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It’s safe to say that at this time of year the majority of us are going to be experiencing more than our fair share of hangovers.
But while everyone seems to have their own personalised, ‘guaranteed hangover cure’, a popular one is that you can sweat out the remnants of the night before by hitting the gym.
However, although getting off the sofa and getting your blood pumping may help banish the guilt of the previous evening, surprisingly there’s no hard evidence to suggest that heavy exercise will get rid of that hangover.
With that in mind, is it worth hitting the gym at all, or would it be more beneficial to just take an extra rest day?
Well, working out when you're hungover may sound like the perfect antidote, but in fact it could well be the worst thing you can do - especially if you had a lot to drink and haven't started rehydrating yet.
Here are some things you should definitely consider:
This is so important. Alcohol is a diuretic, meaning it causes your body to lose more water (via urination and perspiration) than it takes in, and more often than not it’s this that causes the classic symptoms of a hangover.
Dry mouth, headaches, nausea and that desperate thirst are all down to the diuretic effects of alcohol, so exercising and sweating on top of that can actually cause you to dehydrate even more.
If you do manage to hydrate enough you can probably get a workout in later later in the day - but don't use exercise as a cure.! If you're not well hydrated, it’ll probably just make you feel a whole lot worse…
A common symptom of a hangover is clumsiness. This can be down to a number of thing including the aforementioned dehydration or ether fact that excessive alcohol consumption can negatively impact your sleep.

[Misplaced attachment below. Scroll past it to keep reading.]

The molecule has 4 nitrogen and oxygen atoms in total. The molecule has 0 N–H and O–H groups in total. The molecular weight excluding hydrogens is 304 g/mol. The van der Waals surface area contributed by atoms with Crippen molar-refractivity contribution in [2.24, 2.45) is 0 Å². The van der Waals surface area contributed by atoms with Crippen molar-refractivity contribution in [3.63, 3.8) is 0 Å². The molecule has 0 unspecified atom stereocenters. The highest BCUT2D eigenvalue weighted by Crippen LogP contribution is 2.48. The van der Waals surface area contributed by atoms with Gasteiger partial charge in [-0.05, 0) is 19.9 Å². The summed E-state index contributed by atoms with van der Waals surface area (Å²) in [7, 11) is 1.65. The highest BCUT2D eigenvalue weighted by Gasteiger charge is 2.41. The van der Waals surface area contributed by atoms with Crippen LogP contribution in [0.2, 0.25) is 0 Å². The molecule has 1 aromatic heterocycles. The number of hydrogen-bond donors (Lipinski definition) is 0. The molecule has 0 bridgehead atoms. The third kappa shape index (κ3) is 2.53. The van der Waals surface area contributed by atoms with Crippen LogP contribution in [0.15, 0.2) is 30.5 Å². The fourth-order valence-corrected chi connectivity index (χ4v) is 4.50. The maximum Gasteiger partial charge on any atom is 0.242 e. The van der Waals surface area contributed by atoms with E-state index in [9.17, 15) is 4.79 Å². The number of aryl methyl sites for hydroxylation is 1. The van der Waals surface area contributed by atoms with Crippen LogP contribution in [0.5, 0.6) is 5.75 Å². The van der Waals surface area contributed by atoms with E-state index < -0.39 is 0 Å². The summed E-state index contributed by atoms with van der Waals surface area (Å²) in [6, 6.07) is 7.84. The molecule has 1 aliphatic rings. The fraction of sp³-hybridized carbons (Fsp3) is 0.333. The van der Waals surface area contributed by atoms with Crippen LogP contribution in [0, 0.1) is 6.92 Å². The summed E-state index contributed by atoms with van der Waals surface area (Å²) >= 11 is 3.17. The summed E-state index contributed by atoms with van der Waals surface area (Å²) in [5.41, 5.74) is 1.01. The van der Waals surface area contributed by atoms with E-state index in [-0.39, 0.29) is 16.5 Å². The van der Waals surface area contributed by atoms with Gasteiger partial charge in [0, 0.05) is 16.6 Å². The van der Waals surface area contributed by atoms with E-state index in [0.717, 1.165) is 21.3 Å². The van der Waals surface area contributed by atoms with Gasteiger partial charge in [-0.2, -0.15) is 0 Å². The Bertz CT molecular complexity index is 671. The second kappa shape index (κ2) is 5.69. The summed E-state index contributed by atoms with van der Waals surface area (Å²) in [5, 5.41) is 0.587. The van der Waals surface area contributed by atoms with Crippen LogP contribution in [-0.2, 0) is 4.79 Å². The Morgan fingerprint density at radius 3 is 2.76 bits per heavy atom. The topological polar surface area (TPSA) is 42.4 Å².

So, if your body isn’t quite working properly the chance of you having some sort of mishap are greatly increased. If your chosen exercise involves running or lifting weights all it takes is one stumble and you could end up with a broken bone.
If you do decide to do something, it’s best to keep it gentle. Think walking, stretching or yoga.
Overindulging with alcohol puts stress on your body (it is essentially a poison after all!).
The effect of this is that everything seems much harder - especially exercise.
It’s much more beneficial to give your body time to heal and rehydrate, and a strenuous workout too early in the recovery process is just likely to put even more stress on your body.
But all of this doesn’t mean you can’t do anything at all. In fact, a bit of gentle exercise could be just what the doctor ordered.
A slow, measured workout will stimulate the release of all those ‘feel-good’ chemicals and hormones and start to boost both your energy levels and your mood, which can only be a good thing.
So instead of hammering it in the gym first thing in the morning, try drinking plenty of water, eating something healthy to start replacing those vitamins and minerals that have been depleted in your body and indulge in a light workout.
You’ll feel a whole lot better for it!
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